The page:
I remember
Kanye West’s first, and best,
blaring through the cheap headphones
of my fancy disc man
wondering if four hours in the left hand seat
of the car might be shorter this time.
Rubbernecking at the wishing tree by
Te Ara-o-Hinehopu
brown eyes like saucers peering
over the frame of the car window,
begging Mum to slow down
so I could finish a wish
for a new Barbie Doll
from The Warehouse in Whakatane
where Lady Wairaka stood on solid rock,
once knee deep in water, shouting
“Kia Whakatane au i ahau”
paddles carving waves of change
hauling her boat to the shoreline.

I remember
the difference between a Scottish
and a Californian thistle,
the way Andrew star-jumped over
the latter at Waimana Road,
and hobbled, bent double the rest of the way
towards the milk shed fearing for his future children
wailing in small-boy pain.
The mustard-gold of the ragwort pollen
dusting the toes of our Skellerup boots
as we cleared another paddock
for grazing, collecting hand-picked bunches
of sweet clover for the horses.
Bacon and egg pie for the shearers
with enough tomato sauce to stage
a horror scene in a Tarantino flick
sliding down the sheep chutes
and the way the lanolin made my skin itch
soothed by long baths in chlorine
in the duck-egg blue tub at Nana and Granddads.
Button pattern mosaics on the living room floor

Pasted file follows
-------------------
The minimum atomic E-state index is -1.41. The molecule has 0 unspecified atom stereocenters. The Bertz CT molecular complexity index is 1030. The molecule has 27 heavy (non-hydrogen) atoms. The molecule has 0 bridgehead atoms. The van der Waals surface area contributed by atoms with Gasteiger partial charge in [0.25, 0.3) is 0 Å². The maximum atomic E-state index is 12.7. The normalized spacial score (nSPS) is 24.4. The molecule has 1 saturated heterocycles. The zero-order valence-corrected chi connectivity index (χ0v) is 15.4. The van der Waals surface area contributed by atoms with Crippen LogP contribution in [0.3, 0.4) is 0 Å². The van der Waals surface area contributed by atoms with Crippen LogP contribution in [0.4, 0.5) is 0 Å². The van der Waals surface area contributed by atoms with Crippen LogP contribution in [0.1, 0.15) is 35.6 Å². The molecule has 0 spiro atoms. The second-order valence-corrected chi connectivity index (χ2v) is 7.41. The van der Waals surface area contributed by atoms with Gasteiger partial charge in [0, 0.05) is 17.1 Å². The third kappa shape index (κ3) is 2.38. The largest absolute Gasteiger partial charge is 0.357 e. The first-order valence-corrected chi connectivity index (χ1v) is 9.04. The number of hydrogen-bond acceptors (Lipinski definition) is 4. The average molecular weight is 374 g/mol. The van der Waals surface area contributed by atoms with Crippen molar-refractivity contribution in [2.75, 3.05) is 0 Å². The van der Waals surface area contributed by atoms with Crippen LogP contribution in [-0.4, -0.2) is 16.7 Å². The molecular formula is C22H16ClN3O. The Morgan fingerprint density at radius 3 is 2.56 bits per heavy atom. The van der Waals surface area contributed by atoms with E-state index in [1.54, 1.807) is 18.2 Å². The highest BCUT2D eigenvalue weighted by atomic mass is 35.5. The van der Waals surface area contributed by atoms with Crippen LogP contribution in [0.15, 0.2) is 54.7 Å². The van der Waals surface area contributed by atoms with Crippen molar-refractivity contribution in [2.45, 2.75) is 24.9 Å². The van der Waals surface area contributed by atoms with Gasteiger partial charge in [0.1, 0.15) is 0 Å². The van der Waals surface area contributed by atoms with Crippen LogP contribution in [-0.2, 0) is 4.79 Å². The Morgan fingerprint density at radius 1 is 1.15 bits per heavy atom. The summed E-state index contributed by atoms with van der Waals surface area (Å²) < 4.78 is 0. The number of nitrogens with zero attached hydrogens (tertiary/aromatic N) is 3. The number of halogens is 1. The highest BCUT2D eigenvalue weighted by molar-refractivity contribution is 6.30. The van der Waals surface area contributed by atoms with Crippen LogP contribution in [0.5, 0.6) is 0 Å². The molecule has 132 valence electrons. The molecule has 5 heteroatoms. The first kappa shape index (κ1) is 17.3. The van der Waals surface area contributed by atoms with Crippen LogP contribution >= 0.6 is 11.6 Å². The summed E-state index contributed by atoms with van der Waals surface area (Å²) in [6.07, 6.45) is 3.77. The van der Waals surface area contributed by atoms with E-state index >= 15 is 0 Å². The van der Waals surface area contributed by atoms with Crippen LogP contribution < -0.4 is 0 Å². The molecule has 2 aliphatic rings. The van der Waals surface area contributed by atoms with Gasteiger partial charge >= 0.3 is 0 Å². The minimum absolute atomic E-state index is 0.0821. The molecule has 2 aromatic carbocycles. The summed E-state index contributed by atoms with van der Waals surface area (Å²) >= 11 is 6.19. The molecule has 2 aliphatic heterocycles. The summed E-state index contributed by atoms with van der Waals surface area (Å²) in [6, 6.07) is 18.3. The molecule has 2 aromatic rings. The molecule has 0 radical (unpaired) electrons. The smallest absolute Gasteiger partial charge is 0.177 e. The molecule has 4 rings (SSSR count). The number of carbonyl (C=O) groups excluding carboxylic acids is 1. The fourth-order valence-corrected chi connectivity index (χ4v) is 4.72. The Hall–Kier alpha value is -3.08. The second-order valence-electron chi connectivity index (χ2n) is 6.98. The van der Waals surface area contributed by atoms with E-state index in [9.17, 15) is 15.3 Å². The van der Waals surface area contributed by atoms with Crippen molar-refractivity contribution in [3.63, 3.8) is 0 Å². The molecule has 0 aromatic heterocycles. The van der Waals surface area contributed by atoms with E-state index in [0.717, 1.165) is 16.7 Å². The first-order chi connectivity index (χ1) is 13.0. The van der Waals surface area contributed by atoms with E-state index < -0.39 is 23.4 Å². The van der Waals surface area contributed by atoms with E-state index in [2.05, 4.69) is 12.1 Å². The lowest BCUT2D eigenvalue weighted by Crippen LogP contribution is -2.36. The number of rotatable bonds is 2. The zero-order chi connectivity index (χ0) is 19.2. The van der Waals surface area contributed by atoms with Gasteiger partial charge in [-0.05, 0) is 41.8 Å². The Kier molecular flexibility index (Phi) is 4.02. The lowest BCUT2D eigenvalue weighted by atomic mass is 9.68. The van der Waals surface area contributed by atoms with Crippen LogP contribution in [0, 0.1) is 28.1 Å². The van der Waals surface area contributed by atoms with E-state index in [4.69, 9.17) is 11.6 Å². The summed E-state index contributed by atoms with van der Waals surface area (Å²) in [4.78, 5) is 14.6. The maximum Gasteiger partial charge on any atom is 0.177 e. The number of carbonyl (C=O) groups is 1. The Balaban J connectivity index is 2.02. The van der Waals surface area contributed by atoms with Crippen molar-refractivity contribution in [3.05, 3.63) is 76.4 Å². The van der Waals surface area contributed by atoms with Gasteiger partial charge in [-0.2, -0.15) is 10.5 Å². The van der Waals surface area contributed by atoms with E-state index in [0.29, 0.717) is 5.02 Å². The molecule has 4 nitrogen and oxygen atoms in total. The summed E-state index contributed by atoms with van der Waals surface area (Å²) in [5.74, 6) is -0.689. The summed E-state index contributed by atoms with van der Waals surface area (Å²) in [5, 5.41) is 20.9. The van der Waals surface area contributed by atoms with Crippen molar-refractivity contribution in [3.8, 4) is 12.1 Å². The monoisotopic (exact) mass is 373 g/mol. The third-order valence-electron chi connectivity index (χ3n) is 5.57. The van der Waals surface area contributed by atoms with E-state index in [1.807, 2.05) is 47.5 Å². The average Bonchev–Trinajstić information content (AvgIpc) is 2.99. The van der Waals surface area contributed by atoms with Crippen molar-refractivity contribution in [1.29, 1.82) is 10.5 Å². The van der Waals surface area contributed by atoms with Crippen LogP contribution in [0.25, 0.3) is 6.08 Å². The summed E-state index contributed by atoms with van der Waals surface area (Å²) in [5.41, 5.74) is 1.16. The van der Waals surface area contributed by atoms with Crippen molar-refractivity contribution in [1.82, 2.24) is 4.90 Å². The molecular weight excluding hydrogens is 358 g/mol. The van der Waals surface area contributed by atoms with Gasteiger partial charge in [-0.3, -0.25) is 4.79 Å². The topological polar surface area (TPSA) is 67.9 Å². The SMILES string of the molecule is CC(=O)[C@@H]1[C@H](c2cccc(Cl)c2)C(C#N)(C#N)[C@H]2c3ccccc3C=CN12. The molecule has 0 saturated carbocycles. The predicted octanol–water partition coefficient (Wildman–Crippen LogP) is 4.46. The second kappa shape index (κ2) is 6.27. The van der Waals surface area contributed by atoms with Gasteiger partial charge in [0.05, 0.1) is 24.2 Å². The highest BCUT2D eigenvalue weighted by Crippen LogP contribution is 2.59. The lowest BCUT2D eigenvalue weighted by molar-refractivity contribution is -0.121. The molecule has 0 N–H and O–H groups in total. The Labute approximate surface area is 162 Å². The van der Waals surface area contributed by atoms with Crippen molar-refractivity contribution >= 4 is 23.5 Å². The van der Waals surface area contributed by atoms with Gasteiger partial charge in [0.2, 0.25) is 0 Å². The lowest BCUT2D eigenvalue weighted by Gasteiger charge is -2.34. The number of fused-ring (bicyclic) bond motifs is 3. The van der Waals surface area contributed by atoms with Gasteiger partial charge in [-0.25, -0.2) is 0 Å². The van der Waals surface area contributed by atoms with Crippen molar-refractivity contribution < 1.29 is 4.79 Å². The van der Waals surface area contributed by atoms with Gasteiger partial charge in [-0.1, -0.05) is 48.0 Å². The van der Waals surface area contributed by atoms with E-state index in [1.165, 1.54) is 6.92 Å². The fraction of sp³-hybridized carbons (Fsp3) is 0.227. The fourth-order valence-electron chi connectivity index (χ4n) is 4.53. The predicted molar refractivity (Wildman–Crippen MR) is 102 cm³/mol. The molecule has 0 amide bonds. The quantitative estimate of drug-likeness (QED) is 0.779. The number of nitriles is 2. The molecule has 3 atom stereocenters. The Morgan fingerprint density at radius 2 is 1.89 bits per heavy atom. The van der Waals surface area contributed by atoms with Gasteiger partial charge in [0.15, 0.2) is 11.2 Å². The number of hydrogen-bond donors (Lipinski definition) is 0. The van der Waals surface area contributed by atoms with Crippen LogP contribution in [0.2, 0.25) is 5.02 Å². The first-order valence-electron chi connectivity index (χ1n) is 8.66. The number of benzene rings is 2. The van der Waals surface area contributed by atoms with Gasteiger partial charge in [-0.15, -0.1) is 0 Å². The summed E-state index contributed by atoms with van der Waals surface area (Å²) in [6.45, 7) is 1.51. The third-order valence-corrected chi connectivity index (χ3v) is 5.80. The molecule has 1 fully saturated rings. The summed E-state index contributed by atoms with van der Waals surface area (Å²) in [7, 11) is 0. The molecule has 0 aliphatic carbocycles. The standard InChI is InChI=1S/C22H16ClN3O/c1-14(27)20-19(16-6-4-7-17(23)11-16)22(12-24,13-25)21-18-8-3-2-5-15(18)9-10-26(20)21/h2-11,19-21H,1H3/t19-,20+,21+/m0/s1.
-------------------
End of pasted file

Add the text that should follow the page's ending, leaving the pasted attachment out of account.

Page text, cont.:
rendering it unliveable save for the stillness
surrounding the six-o-clock news
and another of Jim Hickey’s unreliable
weather reports.

I remember all the dog’s smiling eyes,
the way the soft, pale fur of their bellies
brushed the tips of the grass rounding up the sheep
and when Kate had
A half-dozen littler, nestled in the
warmth of the loose hay bales,
naming them every day with something new,
whispering in their soft ears that
they could ruin the button mosaics
if they liked
and wondering how many we would be taking
back to Auckland,
envisioning the venomous looks of jealous daggers
the popular girls at school would be throwing at me
and my new best four-legged friends.
I remember Rusty the tortoise shell cat,
the way she mourned her kittens,
and Spot and Smudge, the strays
which was which, I never knew
but I was glad they came, and stayed.

Lifting the lid of the treasure chest
in my mind I remember,
spreading snap shots and relics of time
across the floor of another house
tears of joy spilling from tired eyes staining my cheeks,
the way the melting droplets of
another summer time Fruju would
become one with the asphalt
as we rode our bikes along the road,
stopping to flick stones at the cars
on the home from the Four Square
to Fleming’s.

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